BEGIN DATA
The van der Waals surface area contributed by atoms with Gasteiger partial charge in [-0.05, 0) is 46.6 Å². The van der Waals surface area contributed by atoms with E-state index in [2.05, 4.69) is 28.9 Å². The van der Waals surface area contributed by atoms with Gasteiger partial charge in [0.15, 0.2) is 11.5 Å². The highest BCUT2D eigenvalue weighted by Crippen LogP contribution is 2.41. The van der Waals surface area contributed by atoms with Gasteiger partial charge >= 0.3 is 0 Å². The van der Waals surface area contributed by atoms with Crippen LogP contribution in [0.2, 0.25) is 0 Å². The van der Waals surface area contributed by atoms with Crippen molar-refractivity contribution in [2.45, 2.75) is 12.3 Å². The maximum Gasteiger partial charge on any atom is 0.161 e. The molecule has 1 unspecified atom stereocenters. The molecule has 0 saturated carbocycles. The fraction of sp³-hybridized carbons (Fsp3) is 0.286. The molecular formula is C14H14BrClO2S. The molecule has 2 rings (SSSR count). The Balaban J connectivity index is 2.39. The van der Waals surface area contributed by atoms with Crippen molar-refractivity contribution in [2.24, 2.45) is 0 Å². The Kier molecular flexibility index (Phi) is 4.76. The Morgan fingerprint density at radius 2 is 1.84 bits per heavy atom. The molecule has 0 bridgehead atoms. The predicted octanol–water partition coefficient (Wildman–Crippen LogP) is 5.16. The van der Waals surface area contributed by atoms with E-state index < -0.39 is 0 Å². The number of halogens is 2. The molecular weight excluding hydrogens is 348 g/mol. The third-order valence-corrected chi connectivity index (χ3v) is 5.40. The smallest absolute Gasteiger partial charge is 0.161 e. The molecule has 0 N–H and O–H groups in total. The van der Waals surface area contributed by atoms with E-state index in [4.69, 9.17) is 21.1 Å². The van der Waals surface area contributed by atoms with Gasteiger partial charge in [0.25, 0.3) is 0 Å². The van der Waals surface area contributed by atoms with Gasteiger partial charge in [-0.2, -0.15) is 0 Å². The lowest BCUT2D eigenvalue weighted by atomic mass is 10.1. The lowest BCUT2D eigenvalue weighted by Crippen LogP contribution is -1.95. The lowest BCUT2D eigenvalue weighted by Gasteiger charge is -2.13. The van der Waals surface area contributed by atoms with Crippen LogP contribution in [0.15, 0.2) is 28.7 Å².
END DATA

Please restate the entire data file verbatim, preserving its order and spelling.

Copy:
The van der Waals surface area contributed by atoms with Gasteiger partial charge in [-0.05, 0) is 46.6 Å². The van der Waals surface area contributed by atoms with E-state index in [2.05, 4.69) is 28.9 Å². The van der Waals surface area contributed by atoms with Gasteiger partial charge in [0.15, 0.2) is 11.5 Å². The highest BCUT2D eigenvalue weighted by Crippen LogP contribution is 2.41. The van der Waals surface area contributed by atoms with Gasteiger partial charge >= 0.3 is 0 Å². The van der Waals surface area contributed by atoms with Crippen LogP contribution in [0.2, 0.25) is 0 Å². The van der Waals surface area contributed by atoms with Crippen molar-refractivity contribution in [2.45, 2.75) is 12.3 Å². The maximum Gasteiger partial charge on any atom is 0.161 e. The molecule has 1 unspecified atom stereocenters. The molecule has 0 saturated carbocycles. The fraction of sp³-hybridized carbons (Fsp3) is 0.286. The molecular formula is C14H14BrClO2S. The molecule has 2 rings (SSSR count). The Balaban J connectivity index is 2.39. The van der Waals surface area contributed by atoms with Crippen molar-refractivity contribution in [2.24, 2.45) is 0 Å². The Kier molecular flexibility index (Phi) is 4.76. The Morgan fingerprint density at radius 2 is 1.84 bits per heavy atom. The molecule has 0 bridgehead atoms. The predicted octanol–water partition coefficient (Wildman–Crippen LogP) is 5.16. The van der Waals surface area contributed by atoms with E-state index < -0.39 is 0 Å². The number of halogens is 2. The molecular weight excluding hydrogens is 348 g/mol. The third-order valence-corrected chi connectivity index (χ3v) is 5.40. The smallest absolute Gasteiger partial charge is 0.161 e. The molecule has 0 N–H and O–H groups in total. The van der Waals surface area contributed by atoms with E-state index in [4.69, 9.17) is 21.1 Å². The van der Waals surface area contributed by atoms with Gasteiger partial charge in [0.25, 0.3) is 0 Å². The van der Waals surface area contributed by atoms with Gasteiger partial charge in [-0.2, -0.15) is 0 Å². The lowest BCUT2D eigenvalue weighted by atomic mass is 10.1. The lowest BCUT2D eigenvalue weighted by Crippen LogP contribution is -1.95. The lowest BCUT2D eigenvalue weighted by Gasteiger charge is -2.13. The van der Waals surface area contributed by atoms with Crippen LogP contribution in [0.15, 0.2) is 28.7 Å².